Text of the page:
From William Short
Paris July the 22d. 1790.
Since my last the federal deputies from the provinces have been leaving Paris daily to return to their respective homes. The most perfect harmony continued to the last, which was contrary to the fears or hopes of every party.
The assembly are at present employed in discussing their judiciary system, and the organisation of their army. There is little hope however that they will adopt the best plan. Their attention is so often diverted from constitutional objects by those which are incidental. The different parties are so opposed and so violent, that there is nothing like cool and continued discussion.—Their decrees for some time past have shewn this spirit, and it becomes so evident that the assembly is too numerous and too heated to form moderate and wise deliberations, that all parties out of the house begin to express a wish for their separation. It had been hoped that they would have fixed before the departure of the federal deputies the term at which the next legislature should be convoked. This having not been done it is feared now they will prolong their session until public clamour shall announce to them the necessity of finishing it. This could not fail to produce a bad effect and therefore all the friends of the revolution wish them to confine themselves strictly to the formation of the constitution and finish it in time to anticipate such an event.
The negotiations in the North hold out the prospect of a peace in that quarter. Those between England and Spain are carried on in a manner which presents little official information to public view. It is certain that this court takes a very inactive part in the negotiation, and that circumstance leads to a variety of conjectures concerning the result. One of them is that Spain displeased with the principles which prevail at present in France, and taking it for granted that a compliance with the family compact cannot be counted on, will go into the English balance by a political alliance, in order to avert the present storm which would seem to threaten her American possessions: and that she will make a commercial treaty with England which shall extend to her European dominions only, and by that means have her exclusive commerce on the coast of America guaranteed by the power from whose interference she had the most to fear. By this arrangement England will have divided the house of Bourbon, and will have obtained what she has long desired, a commercial treaty with Spain. This will leave her also more perfectly at liberty to support the King of Sweden by sending a fleet into the Baltic if it becomes necessary.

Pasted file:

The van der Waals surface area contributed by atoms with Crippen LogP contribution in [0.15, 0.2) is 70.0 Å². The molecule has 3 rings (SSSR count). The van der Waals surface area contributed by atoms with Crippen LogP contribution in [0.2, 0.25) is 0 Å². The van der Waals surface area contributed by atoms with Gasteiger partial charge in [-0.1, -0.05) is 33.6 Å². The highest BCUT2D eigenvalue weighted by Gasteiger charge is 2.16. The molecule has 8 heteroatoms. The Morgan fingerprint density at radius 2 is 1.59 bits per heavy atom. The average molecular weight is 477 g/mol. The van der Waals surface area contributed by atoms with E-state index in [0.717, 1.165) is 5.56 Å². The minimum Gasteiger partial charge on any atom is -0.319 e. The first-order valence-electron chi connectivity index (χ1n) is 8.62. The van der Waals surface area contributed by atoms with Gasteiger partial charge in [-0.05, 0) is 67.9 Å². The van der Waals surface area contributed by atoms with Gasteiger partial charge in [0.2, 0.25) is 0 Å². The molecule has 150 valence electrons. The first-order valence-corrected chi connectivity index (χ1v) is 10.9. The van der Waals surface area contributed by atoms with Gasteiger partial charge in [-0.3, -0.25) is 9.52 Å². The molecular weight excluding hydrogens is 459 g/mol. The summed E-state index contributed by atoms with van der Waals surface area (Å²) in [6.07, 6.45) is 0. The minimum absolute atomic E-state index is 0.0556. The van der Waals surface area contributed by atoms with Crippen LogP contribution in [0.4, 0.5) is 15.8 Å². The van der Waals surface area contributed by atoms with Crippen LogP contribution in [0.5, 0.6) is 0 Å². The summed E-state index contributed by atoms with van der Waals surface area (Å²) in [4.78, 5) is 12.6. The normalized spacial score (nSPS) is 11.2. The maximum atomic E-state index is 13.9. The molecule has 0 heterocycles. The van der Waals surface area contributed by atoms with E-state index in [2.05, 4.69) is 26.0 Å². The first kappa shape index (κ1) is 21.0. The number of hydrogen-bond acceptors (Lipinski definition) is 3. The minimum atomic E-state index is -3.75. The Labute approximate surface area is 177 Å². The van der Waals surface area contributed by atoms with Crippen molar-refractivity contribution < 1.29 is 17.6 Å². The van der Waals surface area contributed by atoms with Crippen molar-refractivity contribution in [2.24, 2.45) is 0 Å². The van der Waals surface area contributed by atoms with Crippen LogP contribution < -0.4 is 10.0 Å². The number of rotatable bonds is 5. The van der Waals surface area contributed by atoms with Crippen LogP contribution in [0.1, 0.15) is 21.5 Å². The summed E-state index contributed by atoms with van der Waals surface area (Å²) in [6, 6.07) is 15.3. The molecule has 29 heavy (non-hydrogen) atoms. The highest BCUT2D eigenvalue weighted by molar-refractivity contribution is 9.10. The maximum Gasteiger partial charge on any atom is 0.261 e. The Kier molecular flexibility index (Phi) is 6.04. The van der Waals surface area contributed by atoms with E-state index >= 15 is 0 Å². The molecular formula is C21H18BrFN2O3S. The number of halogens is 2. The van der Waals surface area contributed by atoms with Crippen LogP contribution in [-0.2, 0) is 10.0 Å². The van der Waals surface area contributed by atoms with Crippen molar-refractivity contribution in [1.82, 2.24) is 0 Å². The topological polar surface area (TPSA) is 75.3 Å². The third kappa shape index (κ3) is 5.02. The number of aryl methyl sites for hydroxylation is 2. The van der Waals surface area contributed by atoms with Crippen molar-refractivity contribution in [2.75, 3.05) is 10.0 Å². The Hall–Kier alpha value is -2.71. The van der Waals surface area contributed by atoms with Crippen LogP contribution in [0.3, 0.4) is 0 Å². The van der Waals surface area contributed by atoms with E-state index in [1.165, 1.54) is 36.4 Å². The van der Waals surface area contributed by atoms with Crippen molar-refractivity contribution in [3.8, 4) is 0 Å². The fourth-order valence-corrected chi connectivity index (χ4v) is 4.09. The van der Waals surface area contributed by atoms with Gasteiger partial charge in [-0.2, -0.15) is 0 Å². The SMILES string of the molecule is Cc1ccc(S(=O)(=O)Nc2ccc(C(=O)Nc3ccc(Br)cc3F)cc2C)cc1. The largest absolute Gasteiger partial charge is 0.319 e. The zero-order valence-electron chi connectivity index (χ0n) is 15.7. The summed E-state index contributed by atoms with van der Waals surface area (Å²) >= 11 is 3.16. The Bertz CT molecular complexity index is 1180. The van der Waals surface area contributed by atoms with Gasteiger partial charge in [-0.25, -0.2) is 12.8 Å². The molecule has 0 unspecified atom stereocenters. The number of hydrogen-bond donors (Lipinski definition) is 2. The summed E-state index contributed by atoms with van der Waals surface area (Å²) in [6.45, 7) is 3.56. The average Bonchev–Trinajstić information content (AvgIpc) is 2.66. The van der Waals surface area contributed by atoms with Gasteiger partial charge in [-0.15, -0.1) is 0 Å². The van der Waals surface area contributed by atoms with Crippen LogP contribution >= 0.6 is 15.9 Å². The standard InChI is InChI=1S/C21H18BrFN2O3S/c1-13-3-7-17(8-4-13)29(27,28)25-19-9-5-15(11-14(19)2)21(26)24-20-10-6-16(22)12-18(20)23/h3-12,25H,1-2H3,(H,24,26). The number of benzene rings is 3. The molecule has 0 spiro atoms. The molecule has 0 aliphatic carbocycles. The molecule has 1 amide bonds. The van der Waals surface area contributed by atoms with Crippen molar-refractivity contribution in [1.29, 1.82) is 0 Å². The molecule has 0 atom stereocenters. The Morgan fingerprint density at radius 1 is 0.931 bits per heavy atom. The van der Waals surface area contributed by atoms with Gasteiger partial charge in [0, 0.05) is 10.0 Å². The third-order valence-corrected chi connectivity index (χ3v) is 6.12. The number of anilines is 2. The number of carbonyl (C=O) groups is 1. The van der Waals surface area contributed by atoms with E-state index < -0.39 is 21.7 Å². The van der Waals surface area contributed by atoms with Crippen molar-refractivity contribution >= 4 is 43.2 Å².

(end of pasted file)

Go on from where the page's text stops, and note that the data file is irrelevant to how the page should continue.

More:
These I give you as conjectures. They lead to others which regard us and which I have heard mentioned here in conversation. They are that England and Spain being allied, and France considered as a non entity at present, they may be disposed to join in finishing their unsettled business with the U.S.—the navigation of the Mississipi, the British forts and debts, and under these pretexts carry their pretensions as much further as circumstances and their force may enable them.—I mention these as mere conjectures for which I know no foundation except the present peculiar situation of Europe, and the well known malevolent disposition of the King of England and the present exultation of the nation which will necessarily be encreased if they succeed with Spain. Still I cannot help communicating them to you as I have heard them.1
I am sorry not to have a more sure and speedy conveyance for this letter. It will be sent to Havre to wait there for the sailing of some vessel. I inclose you the Leyden gazettes, and the memorial on the Algerine business mentioned in a former letter.—Your furniture is not yet all ready. I have hurried the Packers and Petit as much as possible. They have lost no time that could have been avoided, and will certainly be in a condition to despatch every thing for Havre in a very few days. I am with sentiments of the most perfect attachment, Dear Sir, Your most obedient Servant,
PrC (DLC: Short Papers); at head of text: “No. 37”; partly in code, accompanied by text en clair of coded passage, in Short’s hand on separate page; lacks complimentary close which has been supplied from Tr (DNA: RG 59, DD), having coded passage decoded interlineally. Recorded in SJL as received 2 Nov. 1790. On the enclosed memorial, see 28 Dec. 1790.
1. The passage in italics is written in code and has been supplied from Short’s text en clair. Code No. 10 was employed.